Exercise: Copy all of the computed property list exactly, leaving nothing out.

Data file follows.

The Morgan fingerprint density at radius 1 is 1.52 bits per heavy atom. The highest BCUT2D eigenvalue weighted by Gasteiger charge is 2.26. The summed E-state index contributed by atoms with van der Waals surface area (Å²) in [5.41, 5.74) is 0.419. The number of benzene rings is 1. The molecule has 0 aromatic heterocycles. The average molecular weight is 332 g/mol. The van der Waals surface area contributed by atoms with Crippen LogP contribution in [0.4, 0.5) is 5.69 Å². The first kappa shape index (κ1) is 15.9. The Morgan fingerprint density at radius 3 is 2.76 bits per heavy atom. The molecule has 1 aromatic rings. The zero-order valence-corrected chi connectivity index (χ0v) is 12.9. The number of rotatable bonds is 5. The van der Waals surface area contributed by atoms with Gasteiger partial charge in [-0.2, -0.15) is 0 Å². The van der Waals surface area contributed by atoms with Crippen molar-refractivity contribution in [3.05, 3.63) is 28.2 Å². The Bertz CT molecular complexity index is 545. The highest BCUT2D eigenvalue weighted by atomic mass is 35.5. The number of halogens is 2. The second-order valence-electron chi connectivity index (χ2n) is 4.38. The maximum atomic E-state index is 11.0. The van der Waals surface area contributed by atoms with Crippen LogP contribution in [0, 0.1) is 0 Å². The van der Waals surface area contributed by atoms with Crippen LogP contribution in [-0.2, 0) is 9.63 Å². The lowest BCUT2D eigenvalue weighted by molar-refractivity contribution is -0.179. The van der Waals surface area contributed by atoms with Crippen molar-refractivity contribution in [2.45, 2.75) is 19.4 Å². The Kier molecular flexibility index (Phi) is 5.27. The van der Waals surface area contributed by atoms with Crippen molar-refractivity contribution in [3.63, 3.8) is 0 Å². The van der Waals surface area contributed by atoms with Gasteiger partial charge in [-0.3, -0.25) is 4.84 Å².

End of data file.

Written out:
The Morgan fingerprint density at radius 1 is 1.52 bits per heavy atom. The highest BCUT2D eigenvalue weighted by Gasteiger charge is 2.26. The summed E-state index contributed by atoms with van der Waals surface area (Å²) in [5.41, 5.74) is 0.419. The number of benzene rings is 1. The molecule has 0 aromatic heterocycles. The average molecular weight is 332 g/mol. The van der Waals surface area contributed by atoms with Crippen LogP contribution in [0.4, 0.5) is 5.69 Å². The first kappa shape index (κ1) is 15.9. The Morgan fingerprint density at radius 3 is 2.76 bits per heavy atom. The molecule has 1 aromatic rings. The zero-order valence-corrected chi connectivity index (χ0v) is 12.9. The number of rotatable bonds is 5. The van der Waals surface area contributed by atoms with Gasteiger partial charge in [-0.2, -0.15) is 0 Å². The van der Waals surface area contributed by atoms with Crippen molar-refractivity contribution in [3.05, 3.63) is 28.2 Å². The Bertz CT molecular complexity index is 545. The highest BCUT2D eigenvalue weighted by atomic mass is 35.5. The number of halogens is 2. The second-order valence-electron chi connectivity index (χ2n) is 4.38. The maximum atomic E-state index is 11.0. The van der Waals surface area contributed by atoms with Crippen LogP contribution in [0, 0.1) is 0 Å². The van der Waals surface area contributed by atoms with Crippen LogP contribution in [-0.2, 0) is 9.63 Å². The lowest BCUT2D eigenvalue weighted by molar-refractivity contribution is -0.179. The van der Waals surface area contributed by atoms with Crippen molar-refractivity contribution in [2.45, 2.75) is 19.4 Å². The Kier molecular flexibility index (Phi) is 5.27. The van der Waals surface area contributed by atoms with Crippen molar-refractivity contribution in [3.63, 3.8) is 0 Å². The van der Waals surface area contributed by atoms with Gasteiger partial charge in [-0.3, -0.25) is 4.84 Å².